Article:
The Institute of Nautical Archaeology is pleased to announce the second publication of the Denbigh Shipwreck Project report series. The famous blockade runner wrecked at Galveston in May 1865 was one of the Civil War's most successful. The stealthy British paddle steamer made 13 round trips from Havana, first to Mobile and then to Galveston. The Denbigh was the last runner out when Admiral Farragut's Union fleet captured the Confederate forts at the Mobile Bay entrance in August 1864. She then began her runs to Galveston, continuing the lucrative business of exporting Southern cotton in return for manufactured army supplies and goods for civilian consumption.
The new Denbigh report is entitled The Confederate Quartermaster in the Trans-Mississippi: the Blockade Runner’s Texas Connection. Eliot Werner Publications has reprinted this classic—but long out of print—history of the Confederate Army’s supply service for which the ships running the Union Navy’s cordoned brought in the sinews of war. Recent archival research after five campaigns of underwater archaeology has concentrated on exactly what supplies both military and civilian came into Galveston plus how and why the trade was conducted as it was. Some of these details are introduced (for later expansion in a separate volume) by the new introduction to the book and in an extensive new appendix. The additions highlight the blockade runner’s place in the Confederacy's complex and ultimately insoluble problem of obtaining all kinds of manufactured items from abroad.
The first book in the Denbigh Project series is the Civil War Adventures of a Blockade Runner by Watson (2001 reprint by University of Texas Press). This memoir, originally published in 1892 and also long out of print, is also introduced by Barto Arnold and fills a gap in the Denbigh story. We have no first-hand accounts of the Denbigh's adventures, but Watson was captain of Galveston runners under both sail and steam. He wrote most informatively and interestingly about navigating the same waters. In fact, he once grounded and subsequently extracted his ship from a sand bar within a stone's throw of the spot in the bay entrance, where the Denbigh later grounded and was destroyed.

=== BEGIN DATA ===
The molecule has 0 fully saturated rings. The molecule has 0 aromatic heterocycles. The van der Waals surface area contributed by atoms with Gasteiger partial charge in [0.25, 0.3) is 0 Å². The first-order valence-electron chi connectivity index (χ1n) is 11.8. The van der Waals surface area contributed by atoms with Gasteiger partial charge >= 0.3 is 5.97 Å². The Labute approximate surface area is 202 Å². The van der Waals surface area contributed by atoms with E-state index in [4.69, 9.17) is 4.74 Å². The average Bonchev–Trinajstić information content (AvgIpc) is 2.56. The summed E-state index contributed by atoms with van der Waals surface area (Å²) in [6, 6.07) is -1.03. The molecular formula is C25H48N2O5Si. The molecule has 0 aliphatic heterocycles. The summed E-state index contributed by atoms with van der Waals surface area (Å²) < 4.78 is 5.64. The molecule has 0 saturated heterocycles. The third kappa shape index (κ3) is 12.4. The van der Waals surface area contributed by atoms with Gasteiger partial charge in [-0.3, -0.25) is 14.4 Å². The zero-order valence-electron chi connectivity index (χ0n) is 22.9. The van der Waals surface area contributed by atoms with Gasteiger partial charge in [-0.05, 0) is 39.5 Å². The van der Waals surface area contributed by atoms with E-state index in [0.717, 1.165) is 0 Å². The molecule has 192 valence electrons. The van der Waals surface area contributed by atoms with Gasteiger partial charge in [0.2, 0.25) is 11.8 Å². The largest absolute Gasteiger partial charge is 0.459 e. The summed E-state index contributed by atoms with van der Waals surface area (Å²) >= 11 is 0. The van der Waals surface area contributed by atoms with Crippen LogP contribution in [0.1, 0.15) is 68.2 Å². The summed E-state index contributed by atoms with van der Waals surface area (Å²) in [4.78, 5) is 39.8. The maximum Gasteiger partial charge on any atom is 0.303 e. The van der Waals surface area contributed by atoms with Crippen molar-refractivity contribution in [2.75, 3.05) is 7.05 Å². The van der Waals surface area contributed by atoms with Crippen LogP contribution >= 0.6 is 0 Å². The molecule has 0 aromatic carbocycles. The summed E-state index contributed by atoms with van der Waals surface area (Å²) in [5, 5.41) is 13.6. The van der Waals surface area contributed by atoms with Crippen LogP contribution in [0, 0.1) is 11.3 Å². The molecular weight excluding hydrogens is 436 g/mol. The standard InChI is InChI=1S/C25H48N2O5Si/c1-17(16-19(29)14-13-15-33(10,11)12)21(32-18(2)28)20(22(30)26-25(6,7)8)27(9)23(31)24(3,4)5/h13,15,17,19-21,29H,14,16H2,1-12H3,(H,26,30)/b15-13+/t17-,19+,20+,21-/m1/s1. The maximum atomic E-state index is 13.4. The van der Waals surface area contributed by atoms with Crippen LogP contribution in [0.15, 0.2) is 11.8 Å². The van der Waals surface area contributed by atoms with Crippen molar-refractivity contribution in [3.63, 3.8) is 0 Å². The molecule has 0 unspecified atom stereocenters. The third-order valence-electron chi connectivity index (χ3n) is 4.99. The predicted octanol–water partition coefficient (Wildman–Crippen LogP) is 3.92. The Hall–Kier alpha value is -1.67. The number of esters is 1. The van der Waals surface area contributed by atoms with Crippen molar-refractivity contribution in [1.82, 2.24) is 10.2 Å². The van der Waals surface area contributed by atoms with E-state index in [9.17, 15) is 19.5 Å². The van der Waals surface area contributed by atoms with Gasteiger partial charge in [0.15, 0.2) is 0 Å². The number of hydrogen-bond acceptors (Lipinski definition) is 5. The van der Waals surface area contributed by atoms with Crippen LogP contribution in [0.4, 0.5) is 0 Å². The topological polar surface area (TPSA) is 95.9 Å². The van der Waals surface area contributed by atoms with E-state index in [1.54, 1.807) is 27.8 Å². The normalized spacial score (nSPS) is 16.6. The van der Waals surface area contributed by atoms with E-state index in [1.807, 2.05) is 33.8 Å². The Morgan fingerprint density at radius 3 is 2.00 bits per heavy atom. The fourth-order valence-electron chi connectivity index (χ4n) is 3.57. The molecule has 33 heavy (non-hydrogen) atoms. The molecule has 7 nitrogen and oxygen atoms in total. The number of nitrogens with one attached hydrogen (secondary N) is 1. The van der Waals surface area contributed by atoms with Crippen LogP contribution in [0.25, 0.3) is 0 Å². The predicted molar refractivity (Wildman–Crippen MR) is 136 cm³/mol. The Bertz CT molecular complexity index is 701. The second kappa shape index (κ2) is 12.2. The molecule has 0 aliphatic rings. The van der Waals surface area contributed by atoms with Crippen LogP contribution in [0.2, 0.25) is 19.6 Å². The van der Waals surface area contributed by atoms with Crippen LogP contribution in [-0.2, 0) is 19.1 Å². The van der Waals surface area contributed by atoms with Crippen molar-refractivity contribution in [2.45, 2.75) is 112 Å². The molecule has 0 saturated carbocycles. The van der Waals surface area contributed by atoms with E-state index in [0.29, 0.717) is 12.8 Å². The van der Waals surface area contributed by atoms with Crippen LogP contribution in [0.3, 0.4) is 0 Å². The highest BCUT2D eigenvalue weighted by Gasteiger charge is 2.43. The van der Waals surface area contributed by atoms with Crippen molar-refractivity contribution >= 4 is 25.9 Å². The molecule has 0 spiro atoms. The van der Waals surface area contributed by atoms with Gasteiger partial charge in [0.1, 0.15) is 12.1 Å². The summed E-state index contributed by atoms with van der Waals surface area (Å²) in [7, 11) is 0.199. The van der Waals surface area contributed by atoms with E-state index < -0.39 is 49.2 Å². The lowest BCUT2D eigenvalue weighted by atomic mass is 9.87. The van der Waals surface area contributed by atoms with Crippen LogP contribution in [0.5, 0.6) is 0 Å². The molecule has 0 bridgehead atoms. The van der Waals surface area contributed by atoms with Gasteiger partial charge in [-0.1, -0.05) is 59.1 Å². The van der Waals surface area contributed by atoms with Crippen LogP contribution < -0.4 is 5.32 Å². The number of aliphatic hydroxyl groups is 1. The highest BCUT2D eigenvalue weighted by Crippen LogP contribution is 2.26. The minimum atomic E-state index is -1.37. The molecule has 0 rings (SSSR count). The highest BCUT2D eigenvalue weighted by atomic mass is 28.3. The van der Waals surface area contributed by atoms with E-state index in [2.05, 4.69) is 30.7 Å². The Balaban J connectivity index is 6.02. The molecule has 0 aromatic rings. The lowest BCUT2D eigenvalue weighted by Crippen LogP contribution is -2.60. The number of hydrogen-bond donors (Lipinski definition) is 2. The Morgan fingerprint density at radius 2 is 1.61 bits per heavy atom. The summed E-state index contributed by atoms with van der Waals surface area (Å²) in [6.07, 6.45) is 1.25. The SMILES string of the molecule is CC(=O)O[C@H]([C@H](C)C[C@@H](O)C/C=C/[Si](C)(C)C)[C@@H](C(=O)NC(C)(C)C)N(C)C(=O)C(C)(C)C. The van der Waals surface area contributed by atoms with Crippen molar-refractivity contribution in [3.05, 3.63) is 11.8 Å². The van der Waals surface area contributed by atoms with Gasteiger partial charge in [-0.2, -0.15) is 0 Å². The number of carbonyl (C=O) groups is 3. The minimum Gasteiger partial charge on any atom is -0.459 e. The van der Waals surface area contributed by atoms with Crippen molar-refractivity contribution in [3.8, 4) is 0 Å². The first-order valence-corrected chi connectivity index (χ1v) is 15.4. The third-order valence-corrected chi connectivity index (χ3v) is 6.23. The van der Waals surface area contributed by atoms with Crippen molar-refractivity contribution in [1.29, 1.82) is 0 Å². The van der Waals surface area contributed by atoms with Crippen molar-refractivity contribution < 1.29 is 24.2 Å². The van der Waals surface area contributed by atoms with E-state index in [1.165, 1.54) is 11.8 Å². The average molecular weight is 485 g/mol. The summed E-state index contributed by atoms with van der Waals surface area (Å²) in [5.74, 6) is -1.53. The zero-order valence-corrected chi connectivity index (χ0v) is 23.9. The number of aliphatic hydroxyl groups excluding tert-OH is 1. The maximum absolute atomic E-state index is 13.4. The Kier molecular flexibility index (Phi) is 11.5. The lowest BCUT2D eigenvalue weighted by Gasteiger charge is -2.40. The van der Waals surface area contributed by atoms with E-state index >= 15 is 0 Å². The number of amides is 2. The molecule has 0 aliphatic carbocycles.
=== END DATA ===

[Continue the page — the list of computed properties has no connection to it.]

These two books are part of a series of books coming out of the underwater archaeological excavation of the Denbigh shipwreck. For a limited time in January 2006, the Nichols book may be ordered at the SHA Conference discount.
(See order form attached or go to http://www.eliotwerner.com/arch.html)
Thank you, Barto Arnold email@example.com
New in paperback from Percheron Press . . .
THE CONFEDERATE QUARTERMASTER IN THE TRANS-MISSISSIPPI
The Blockade Runner’s Texas Connection
Denbigh Shipwreck Project Publication 2
JAMES L. NICHOLS
With a New Introduction by
J. BARTO ARNOLD
Institute of Nautical Archaeology and Texas A & M University
College Station, Texas
From the reviews . . .
“[A]n important contribution to the historian’s knowledge of a significant aspect of the military operations of the Civil War.”
George L. Anderson in Civil War History
“[O]ffers much light in a hitherto little regarded area of Confederate studies. Professor Nichols deserves great credit for this fine contribution to Civil War knowledge.”
Allan C. Ashcraft in Southern Historical Quarterly
“[A] pioneering work in the field of Trans-Mississippi logistics.”
William T. Windham in Journal of Southern History
ISBN 0-9752738-5-X/paperback/178 pp./illus./April 2006/$32.50
Checks or money orders payable in U.S. funds only. For domestic orders please add $5.00 postage and handling for the first book and $1.00 for each additional book. For international orders please add $8.00 postage and handling for the first book and $2.00 for each additional book. New York State residents please add 8.125% sales tax to the entire order, including postage and handling; Canadian residents please add 7% GST. Be sure to include your telephone and fax numbers and your e-mail address with your order.
Send orders to:
Eliot Werner Publications, Inc.
PO Box 268
Clinton Corners, NY 12514 USA
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